Ron Boychuk disappeared on October 23, 2007 while flying to Vancouver. His family is still searching for him and his plane to find out what happened. Digital Globe (an imagery company and frequent Where 2.0 participant) has donated imagery to the cause (Radar post). A new site, InternetSAR (internet Search and Rescue), is being used to conduct the search.
InternetSAR was founded in November 2007, as a result of the collaborative Google Earth/Amazon MTurk Internet imagery search for Steve Fossett, who went missing on September 3, 2007 while flying over southern Nevada. After the Internet search was called off, a group of committed volunteers worked to continue the Internet search effort for Steve Fossett. With some sleuthing, one member of this group figured out how to write the Google Earth KML imagery overlays of available imagery and designed an overlay generator which allowed the Internet search effort to continue.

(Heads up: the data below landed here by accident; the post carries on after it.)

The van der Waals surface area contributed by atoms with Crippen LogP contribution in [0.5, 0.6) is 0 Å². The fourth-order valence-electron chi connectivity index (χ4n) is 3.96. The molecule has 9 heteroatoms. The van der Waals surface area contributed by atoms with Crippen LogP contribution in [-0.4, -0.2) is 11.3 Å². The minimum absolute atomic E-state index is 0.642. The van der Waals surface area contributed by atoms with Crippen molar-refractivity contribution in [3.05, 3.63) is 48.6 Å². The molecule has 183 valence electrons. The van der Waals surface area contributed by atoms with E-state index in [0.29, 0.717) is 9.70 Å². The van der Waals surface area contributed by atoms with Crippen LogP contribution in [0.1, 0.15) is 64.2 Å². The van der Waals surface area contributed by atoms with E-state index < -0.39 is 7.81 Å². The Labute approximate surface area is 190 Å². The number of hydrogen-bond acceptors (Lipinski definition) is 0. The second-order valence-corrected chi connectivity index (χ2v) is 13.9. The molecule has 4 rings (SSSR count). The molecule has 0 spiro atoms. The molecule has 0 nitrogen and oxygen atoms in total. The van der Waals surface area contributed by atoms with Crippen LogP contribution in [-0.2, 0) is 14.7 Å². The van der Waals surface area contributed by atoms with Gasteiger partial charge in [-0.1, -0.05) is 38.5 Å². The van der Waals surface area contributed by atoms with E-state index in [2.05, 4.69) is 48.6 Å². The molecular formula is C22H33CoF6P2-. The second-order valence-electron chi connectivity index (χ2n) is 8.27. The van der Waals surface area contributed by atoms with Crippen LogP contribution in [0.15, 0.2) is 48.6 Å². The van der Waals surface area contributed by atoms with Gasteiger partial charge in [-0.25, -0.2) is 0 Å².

Using these overlays is a bit clunky, but fairly straightforward. I registered and joined the search for Ron. I downloaded a KML file with the next image overlay in the queue. Once the image was in Google Earth I followed the directions:
Use a systematic pattern to scan the downloaded images at an “eye alt” of about 500 feet. If you see anything that looks like it could be a possible plane crash site (or the searched for object), you will need to check to see if the suspicious object was there previous to the plane’s or object’s disappearance.
If you find something you can then report it for further review. There are 8600 overlays that have been made available in the most likely areas — plenty of content for volunteers to wade through.
InternetSAR is a useful and noble effort. There were five of these hunts that came to my attention in the past year. Each one (prior to Ron’s) had to have an ad hoc system set-up and rely on commercial resources for the search. As the idea that technology can potentially save loved ones or at least answer some questions permeates society there will be more of these online search campaigns.